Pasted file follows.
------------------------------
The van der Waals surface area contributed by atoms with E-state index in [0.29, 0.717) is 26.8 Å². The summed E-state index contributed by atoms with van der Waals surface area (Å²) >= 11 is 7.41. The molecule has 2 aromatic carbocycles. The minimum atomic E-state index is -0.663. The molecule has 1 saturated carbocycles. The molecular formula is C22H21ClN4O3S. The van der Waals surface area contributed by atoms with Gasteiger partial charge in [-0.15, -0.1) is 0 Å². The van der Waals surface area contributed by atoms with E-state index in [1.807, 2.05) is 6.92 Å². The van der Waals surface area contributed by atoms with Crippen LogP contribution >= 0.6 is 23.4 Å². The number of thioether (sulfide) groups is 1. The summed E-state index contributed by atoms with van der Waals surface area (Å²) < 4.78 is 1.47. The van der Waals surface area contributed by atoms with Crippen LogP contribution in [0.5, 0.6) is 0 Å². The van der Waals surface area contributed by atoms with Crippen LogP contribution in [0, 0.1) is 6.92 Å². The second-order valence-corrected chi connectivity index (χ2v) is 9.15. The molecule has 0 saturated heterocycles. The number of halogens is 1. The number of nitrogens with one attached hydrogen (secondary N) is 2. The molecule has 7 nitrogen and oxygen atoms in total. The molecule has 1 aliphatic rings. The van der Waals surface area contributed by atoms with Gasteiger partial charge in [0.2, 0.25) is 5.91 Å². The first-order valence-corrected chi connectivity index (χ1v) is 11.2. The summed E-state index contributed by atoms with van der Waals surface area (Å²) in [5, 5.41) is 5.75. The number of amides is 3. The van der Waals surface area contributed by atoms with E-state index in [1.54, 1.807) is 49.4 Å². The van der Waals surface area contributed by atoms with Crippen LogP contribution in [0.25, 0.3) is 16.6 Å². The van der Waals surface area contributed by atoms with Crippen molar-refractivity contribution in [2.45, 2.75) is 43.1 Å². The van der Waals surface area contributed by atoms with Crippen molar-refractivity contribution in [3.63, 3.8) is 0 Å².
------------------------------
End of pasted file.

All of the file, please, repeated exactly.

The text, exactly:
The van der Waals surface area contributed by atoms with E-state index in [0.29, 0.717) is 26.8 Å². The summed E-state index contributed by atoms with van der Waals surface area (Å²) >= 11 is 7.41. The molecule has 2 aromatic carbocycles. The minimum atomic E-state index is -0.663. The molecule has 1 saturated carbocycles. The molecular formula is C22H21ClN4O3S. The van der Waals surface area contributed by atoms with Gasteiger partial charge in [-0.15, -0.1) is 0 Å². The van der Waals surface area contributed by atoms with E-state index in [1.807, 2.05) is 6.92 Å². The van der Waals surface area contributed by atoms with Crippen LogP contribution >= 0.6 is 23.4 Å². The number of thioether (sulfide) groups is 1. The summed E-state index contributed by atoms with van der Waals surface area (Å²) < 4.78 is 1.47. The van der Waals surface area contributed by atoms with Crippen LogP contribution in [0.5, 0.6) is 0 Å². The van der Waals surface area contributed by atoms with Crippen LogP contribution in [0, 0.1) is 6.92 Å². The second-order valence-corrected chi connectivity index (χ2v) is 9.15. The molecule has 0 saturated heterocycles. The number of halogens is 1. The number of nitrogens with one attached hydrogen (secondary N) is 2. The molecule has 7 nitrogen and oxygen atoms in total. The molecule has 1 aliphatic rings. The van der Waals surface area contributed by atoms with Gasteiger partial charge in [0.2, 0.25) is 5.91 Å². The first-order valence-corrected chi connectivity index (χ1v) is 11.2. The summed E-state index contributed by atoms with van der Waals surface area (Å²) in [5, 5.41) is 5.75. The number of amides is 3. The van der Waals surface area contributed by atoms with E-state index in [1.54, 1.807) is 49.4 Å². The van der Waals surface area contributed by atoms with Crippen LogP contribution in [0.25, 0.3) is 16.6 Å². The van der Waals surface area contributed by atoms with Crippen molar-refractivity contribution in [2.45, 2.75) is 43.1 Å². The van der Waals surface area contributed by atoms with Crippen molar-refractivity contribution in [3.63, 3.8) is 0 Å².